If you are looking for some strategy tips for daily fantasy sports…look no further! New Moxyball writer, Byron of Baseball breaks down his tips on DFS!
Before I get into more daily pick columns I wanted to share some basic daily fantasy draft strategy. While the strategy here is going to be geared towards the Draft Kings format which does vary a bit for those familiar with the FanDuel format the core concepts remain applicable to any daily strategy format.
This is the first in a series of articles about daily fantasy strategy which will involve quite a bit of game theory but for now I wanted to stick to the points below as they can act as a good foundation for the beginner or a quick refresher for the veteran trying to keep up to date.
1) Know Your Contest’s Format – The most common mistake I see among daily fantasy players is that they draft the same team (or apply the same strategy as it were) no matter what the goal of the contest they’ve entered is. While, yes, the overarching goal is to accumulate the most amount of points on a single day everyone can benefit from taking different approaches to achieve this goal. These approaches need to be in line with the format you’ve selected. For example, if you’ve entered a 30 man 50/50 split contest your goal is to come in the top half so your team should incur less risk than if you’re entering a top end weighted guaranteed jackpot contest where you are gunning for a top 10 finish of hundreds to potentially thousands of entrants. So while an all or nothing power player like Adam Dunn might not be someone I’d ever really recommend starting in a 50/50 game there is a lot of upside in running him if you’re trying to win a jackpot especially with a 10 pts per home run clip at Draft Kings. The opposite goes for slow and steady top of the order hitters like Denard Span and Adam Eaton whom are more likely to land you a decent point total but rarely if ever rack up large totals.
2) Don’t Get Cute with Your Starting Pitchers – In season long formats you can stream pitchers to success, punt pitching until the middle rounds and stack your roster with premium bats to achieve success. There are well documented proven strategies (Like Ron Shandler’s famous LIMA strategy) that discuss this. However the general thought process behind these strategies is over the course of 162 games hitters tend to be more consistent, less variable and less risky commodities than starting pitchers so load up on hitters. So the biggest problem with trying to apply this so a Daily format is that well….it’s a daily format! There’s a reason why the average daily value of an ace is 12-14k and a top-tier bat (think Mike Trout or Miguel Cabrera) is between 5 and 6. It’s because pitchers can and will accumulate points more easily than hitters. A good start for a hitter can be in the 15 point range (think a few hits with a few runs or RBI) whereas a decent winning start for a pitcher should net you around 30 points. Don’t put your team in the hole right out of the gate and draft your pitcher/pitchers wisely as you cannot afford to miss on them. While the Clayton Kershaw and Max Scherzer‘s of the world will cost you a pretty penny you simply cannot afford to cut costs at pitcher. When in doubt on the day – go with the ace.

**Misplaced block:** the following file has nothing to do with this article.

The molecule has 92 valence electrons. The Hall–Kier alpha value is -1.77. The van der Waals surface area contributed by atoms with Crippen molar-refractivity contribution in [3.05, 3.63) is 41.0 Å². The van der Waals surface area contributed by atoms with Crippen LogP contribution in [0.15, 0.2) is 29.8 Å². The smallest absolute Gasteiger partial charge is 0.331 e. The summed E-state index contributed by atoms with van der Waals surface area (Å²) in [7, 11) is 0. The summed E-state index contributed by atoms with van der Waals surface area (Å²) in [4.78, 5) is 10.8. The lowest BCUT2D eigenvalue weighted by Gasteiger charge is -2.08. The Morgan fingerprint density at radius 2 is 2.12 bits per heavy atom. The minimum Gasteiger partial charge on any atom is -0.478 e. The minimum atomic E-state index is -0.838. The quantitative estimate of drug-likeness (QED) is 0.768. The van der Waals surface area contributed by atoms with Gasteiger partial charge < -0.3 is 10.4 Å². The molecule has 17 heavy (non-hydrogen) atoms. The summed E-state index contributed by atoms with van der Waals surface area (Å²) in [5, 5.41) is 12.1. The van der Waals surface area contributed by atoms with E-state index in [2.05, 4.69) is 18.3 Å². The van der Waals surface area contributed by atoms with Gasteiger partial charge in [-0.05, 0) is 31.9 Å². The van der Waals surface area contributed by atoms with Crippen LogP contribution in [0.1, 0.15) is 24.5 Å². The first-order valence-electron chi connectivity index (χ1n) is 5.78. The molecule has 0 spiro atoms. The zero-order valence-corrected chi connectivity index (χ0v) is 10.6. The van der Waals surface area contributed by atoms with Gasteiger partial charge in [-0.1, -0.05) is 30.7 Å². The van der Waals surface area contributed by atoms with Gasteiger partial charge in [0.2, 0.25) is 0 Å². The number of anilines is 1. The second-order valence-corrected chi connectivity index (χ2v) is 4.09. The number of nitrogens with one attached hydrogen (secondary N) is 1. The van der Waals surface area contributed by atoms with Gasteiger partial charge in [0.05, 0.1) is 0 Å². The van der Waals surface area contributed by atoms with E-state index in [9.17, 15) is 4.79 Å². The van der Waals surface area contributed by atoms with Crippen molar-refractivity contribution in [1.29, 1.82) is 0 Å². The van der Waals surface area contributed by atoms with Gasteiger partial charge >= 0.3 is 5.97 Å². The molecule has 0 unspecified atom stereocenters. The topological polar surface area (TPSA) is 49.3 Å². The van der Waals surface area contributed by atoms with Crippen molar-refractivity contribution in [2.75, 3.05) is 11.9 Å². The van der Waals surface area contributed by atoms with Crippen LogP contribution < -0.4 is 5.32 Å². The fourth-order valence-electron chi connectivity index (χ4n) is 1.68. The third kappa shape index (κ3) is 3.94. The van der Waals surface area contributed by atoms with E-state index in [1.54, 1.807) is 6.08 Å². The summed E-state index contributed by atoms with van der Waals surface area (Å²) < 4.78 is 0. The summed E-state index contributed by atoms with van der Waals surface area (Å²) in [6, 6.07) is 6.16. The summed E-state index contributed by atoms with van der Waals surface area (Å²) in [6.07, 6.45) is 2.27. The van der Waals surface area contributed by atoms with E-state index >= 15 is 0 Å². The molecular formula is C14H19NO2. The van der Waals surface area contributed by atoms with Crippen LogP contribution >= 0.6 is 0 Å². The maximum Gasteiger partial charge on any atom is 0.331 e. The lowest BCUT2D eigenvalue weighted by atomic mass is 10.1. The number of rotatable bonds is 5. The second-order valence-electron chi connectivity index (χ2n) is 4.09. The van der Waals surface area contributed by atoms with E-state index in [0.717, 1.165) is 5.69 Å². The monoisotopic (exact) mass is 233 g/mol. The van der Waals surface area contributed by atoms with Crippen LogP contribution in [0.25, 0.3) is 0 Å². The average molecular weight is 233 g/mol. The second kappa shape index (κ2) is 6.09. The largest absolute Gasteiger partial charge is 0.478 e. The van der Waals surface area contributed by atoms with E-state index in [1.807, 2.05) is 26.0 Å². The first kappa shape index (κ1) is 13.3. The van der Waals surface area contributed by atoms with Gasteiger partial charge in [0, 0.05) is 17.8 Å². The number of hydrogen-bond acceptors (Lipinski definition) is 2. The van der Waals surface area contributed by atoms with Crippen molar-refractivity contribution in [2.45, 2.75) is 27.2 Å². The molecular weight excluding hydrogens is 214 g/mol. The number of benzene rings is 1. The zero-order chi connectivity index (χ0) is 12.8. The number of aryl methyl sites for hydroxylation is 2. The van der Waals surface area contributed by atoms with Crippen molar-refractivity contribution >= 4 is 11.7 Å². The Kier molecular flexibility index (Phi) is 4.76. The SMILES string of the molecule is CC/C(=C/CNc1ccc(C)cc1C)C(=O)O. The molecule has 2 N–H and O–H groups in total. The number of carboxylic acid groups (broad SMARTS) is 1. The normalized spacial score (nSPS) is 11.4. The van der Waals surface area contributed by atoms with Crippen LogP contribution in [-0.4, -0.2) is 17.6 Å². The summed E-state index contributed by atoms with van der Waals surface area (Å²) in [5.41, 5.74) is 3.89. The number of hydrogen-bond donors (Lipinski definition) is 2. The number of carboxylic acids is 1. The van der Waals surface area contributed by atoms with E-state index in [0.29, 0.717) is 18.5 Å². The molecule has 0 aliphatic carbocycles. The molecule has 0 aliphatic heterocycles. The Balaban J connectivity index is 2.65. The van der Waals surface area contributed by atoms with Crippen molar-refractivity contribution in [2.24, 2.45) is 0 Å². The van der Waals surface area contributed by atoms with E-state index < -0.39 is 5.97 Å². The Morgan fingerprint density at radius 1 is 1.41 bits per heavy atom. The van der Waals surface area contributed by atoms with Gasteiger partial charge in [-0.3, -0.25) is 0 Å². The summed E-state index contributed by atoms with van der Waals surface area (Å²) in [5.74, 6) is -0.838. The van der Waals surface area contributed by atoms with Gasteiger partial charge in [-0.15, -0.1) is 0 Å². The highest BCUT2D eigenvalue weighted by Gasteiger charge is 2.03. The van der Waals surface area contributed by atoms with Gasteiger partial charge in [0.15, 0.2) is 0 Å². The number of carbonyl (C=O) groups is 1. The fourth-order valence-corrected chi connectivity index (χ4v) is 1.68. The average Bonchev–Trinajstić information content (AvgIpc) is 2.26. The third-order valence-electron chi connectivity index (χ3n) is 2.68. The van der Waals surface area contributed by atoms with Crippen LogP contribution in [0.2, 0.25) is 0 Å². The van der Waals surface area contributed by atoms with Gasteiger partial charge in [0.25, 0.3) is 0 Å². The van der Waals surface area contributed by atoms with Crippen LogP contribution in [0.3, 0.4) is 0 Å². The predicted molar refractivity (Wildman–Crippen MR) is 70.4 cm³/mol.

3) Focus on at bats – The easiest way to ensure you get points from your hitters is to ensure they’re getting the opportunity. If it sounds like common sense – that’s because it is. Unlike season long formats there is no punishment for striking out or hitting for a bad average in daily leagues. While manager’s might get a lot of grief for hitting horrible OBP players atop their lineups as a fantasy player you can take advantage of that! Think of it this way if a player hits .200 batting 2nd is going to average 5 at bats and a player hitting 8th is going to hit .250 and get 4 at bats they’re going to get the same amount of hits as each other even over the long haul. While that example is a little exaggerated for the purposes of making a point the principal can be applied to a lot of key scenarios that happen every day. Platoons, lineup shuffles, and injuries can all present daily fantasy players with a great source of getting cheap at bats which gives your baseball players more chances to help your team. While the Brock Holt and Ender Inciarte‘s of the world
4) Do Your Research & Use Common Sense – A cornerstone of success in any game, contest or business venture is doing your homework, fantasy baseball is no different. Making the best decision with the information you have is key. The more information you have about the players you’re drafting, the more opinions of value for the day the better prepared you will be. Keep your eyes peeled for last-minute lineup changes, injuries, or call ups that might affect players you drafted or are thinking about drafting. Don’t set your lineup the day before without checking lineup updates, don’t spend all of your budget on your favorite players (even though it’s fun) and don’t enter a contest if you haven’t been able to give it some thought…or if you do any of these things don’t expect success. Finally, fantasy baseball is a game of skill but there’s also an element of luck, so if you are on a bad run or are experiencing some bad luck do not get frustrated. In the short-term, the approach is more important than the result and in the long-term, making the right decision generally pays off.
While some of the points above are common sense and this article is geared towards more general daily strategy if anyone has feedback or comments they are welcome and encouraged.